A
Vitamin D(TOPNOTCH) Robbins Basic Pathology, 9th ed., p. 441
77
Q
Rash around the eyes, mouth (SEE SLIDE 8.5) ,and nose, anorexia, diarrhea, growth retardation, depressed wound healing and impaired night vision are associated with ____ deficiency
A
Zinc(TOPNOTCH) Robbins Basic Pathology, 9th ed., p. 443
78
Q
Muscle weakness, neurologic defects and abnormal collagen cross-linking are associated with ___ deficiency.
A
Copper(TOPNOTCH) Robbins Basic Pathology, 9th ed., p. 443
79
Q
Disease characterized by bone disease in growing children and by hemorrhages and healing defects in both children and adults.
A
Scurvy(TOPNOTCH) Robbins Basic Pathology, 9th ed., p. 443
80
Q
Syndrome composed of respiratory abnromalities in very obese persons.
A
Hypoventilation syndrome/pickwickian syndrome (TOPNOTCH) Robbins Basic Pathology, 9th ed., p. 448
81
Q
Hormone synthesized by fat cells which regulates food intake an energy expenditure. Its binding to its receptors in the hypothalamus increases energy consumption by stimulating POMC/CART neurons.
A
Leptin(TOPNOTCH) Robbins Basic Pathology, 9th ed., p. 448
82
Q
Aflatoxin is implicated in what type of cancer?
A
Hepatocellular carcinoma(TOPNOTCH) Robbins Basic Pathology, 9th ed., p. 449
83
Q
True or False. High animal intake and low fiber has been imlicated in colon cancer.
A
True (TOPNOTCH)
84
Q
Lead has a more damaging effect on the brains of children than in adults because of (A) a more permeable blood-brain barrier (B) immature lenticular nuclei (C) less microglia and astrocytes(D) greater proportion of fetal hemoglobin in the blood
A
a more permeable blood-brain barrier (TOPNOTCH)Robbins Basic Pathology, 8th Ed p. 283
85
Q
Chronic exposure to arsenic is associated with the development of the following malignancies EXCEPT (A) squamous cell carcinoma of the skin (B) mucoepidermoid carcinoma of the salivary glands (C) lung carcinoma (D) basal cell carcinoma
A
mucoepidermoid carcinoma of the salivary glands (TOPNOTCH)Robbins Basic Pathology, 8th Ed p. 285
86
Q
Exposure to vinyl chloride has been found to cause (A) multiple uterine leiomyomas (B) hepatic angiosarcoma (C) squamous cell carcinoma of the skin (D) transitional carcinoma of the bladder
A
hepatic angiosarcoma (TOPNOTCH)Robbins Basic Pathology, 8th Ed p. 287
87
Q
Tobacco smoke, when combined with this, is known to have a multiplicative effect on the risk of developing laryngeal cancer (A) alcohol (B) diet rich in animal fat (C) dietary nitrates (D) oral sex
A
alcohol (TOPNOTCH)Robbins Basic Pathology, 8th Ed p. 289
88
Q
Progestin is added to estrogen in hormone replacement therapy for menopausal women to reduce the risk of (A) breast cancer (B) endometrial cancer (C) thromboembolism (D) all of the above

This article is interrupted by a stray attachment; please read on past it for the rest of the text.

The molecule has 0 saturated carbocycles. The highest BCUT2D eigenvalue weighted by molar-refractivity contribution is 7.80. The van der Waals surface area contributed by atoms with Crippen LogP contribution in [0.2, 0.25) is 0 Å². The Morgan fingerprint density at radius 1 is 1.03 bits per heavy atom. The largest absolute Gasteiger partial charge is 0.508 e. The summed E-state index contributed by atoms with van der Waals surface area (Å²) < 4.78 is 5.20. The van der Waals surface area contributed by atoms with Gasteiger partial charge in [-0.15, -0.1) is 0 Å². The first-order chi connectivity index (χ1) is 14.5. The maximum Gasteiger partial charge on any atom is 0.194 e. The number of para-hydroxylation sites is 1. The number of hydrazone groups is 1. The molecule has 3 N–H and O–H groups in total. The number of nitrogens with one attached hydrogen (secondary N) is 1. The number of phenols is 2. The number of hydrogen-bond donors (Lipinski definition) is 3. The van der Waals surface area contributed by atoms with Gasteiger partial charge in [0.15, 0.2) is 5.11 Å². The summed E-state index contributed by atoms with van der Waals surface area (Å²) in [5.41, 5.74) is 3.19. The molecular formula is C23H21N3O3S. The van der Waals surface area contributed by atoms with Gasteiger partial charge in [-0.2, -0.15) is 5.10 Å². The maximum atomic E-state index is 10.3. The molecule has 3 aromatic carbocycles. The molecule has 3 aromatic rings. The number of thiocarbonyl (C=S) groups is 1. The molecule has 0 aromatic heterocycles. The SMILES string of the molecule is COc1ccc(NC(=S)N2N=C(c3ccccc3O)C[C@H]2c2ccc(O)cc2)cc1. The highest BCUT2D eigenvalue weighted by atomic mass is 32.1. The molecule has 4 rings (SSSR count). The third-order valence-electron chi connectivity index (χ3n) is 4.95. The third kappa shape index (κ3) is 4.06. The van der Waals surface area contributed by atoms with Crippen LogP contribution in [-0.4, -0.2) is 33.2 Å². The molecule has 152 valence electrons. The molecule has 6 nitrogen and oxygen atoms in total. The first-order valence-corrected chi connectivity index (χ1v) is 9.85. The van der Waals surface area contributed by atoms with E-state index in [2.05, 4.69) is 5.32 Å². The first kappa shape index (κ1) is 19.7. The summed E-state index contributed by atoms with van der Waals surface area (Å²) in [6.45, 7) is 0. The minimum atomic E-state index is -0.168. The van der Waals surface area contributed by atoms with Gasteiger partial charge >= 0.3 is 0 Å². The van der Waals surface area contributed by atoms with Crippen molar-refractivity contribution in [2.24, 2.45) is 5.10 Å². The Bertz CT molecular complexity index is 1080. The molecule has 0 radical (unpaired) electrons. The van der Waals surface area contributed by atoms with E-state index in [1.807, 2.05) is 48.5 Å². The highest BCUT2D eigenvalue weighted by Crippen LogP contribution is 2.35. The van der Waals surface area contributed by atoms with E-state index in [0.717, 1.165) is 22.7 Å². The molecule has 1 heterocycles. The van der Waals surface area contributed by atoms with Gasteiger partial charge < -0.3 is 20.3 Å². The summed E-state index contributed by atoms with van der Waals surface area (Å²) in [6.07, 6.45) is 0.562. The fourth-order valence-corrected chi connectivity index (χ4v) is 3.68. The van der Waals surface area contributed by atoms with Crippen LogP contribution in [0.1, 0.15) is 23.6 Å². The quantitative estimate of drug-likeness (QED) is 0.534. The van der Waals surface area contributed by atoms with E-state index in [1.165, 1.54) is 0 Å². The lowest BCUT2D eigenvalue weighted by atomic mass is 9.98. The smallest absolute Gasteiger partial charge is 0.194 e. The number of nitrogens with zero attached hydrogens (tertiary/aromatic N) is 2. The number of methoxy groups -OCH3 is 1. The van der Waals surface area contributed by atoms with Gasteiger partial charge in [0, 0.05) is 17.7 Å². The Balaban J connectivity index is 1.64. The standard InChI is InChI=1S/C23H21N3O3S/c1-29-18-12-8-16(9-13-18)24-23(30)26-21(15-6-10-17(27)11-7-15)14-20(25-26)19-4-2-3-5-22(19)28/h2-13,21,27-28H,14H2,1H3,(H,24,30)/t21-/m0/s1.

A
endometrial cancer (TOPNOTCH)Robbins Basic Pathology, 8th Ed p. 293
89
Q
During a routine ultrasound, a 38 year old G1P0 was found to have a solitary, 4 cm diameter, hepatic mass in the right lobe, beneath the capsule. She has a history of regular oral contraceptive use since 18 years old, and stopped 1 year ago. She has never been infected by HBV or HCV. She does not drink alcohol. If the mass is excised, it would most likely show (A) benign-looking hepatocytes in cords and sheets, absent portal tracts, and prominent blood vessels (B) proliferation of endothelial cells some containing lumens with RBCs (C) portal tracts with chronic inflammation and bile duct proliferation (D) pleomorphic cells, bizarre giant cells, atypical mitoses, and necrosis
A
benign-looking hepatocytes in cords and sheets, absent portal tracts, and prominent vessels (hepatic adenoma) (TOPNOTCH)Robbins Basic Pathology, 8th Ed p. 294, p664)
90
Q
Liver damage in acetaminophen overdose is characterized histologically by (A) brisk neutrophilic infiltration of portal tracts (B) hepatocytes with extensively vacuolated cytoplasm (C) centrilobular necrosis (D) bile duct proliferation
A
centrilobular necrosis (TOPNOTCH)Robbins Basic Pathology, 8th Ed p. 294
91
Q
A 65 year old man has been regularly taking aspirin and acetaminophen for 20 years. This predisposes him to developing (A) chronic interstitial nephritis (B) renal papillary necrosis (C) transitional cell carcinoma of the renal pelvis (D) all of the above
A
all of the above (TOPNOTCH)Robbins Basic Pathology, 8th Ed p. 294, 564
92
Q
An 4 year old orphan boy with a scar on his forehead was found locked in a small room under the stairs by his abusive uncle and aunt. He has been kept there and fed crackers and milk since he was 1 year old. He has a squared appearance of the head, a pigeon breast deformity, lumbar lordosis, and bowing of the legs. These physical findings are due to deficiency of (A) calcium (B) vitamin A (C) vitamin C (D) vitamin D
A
vitamin D (TOPNOTCH)Robbins Basic Pathology, 8th Ed p. 309-312
93
Q
Basic derangement in both rickets and osteomalacia
A
Excess of unmineralized bone matrix. (TOPNOTCH)Robbins Basic Pathology, 8th Ed p. 300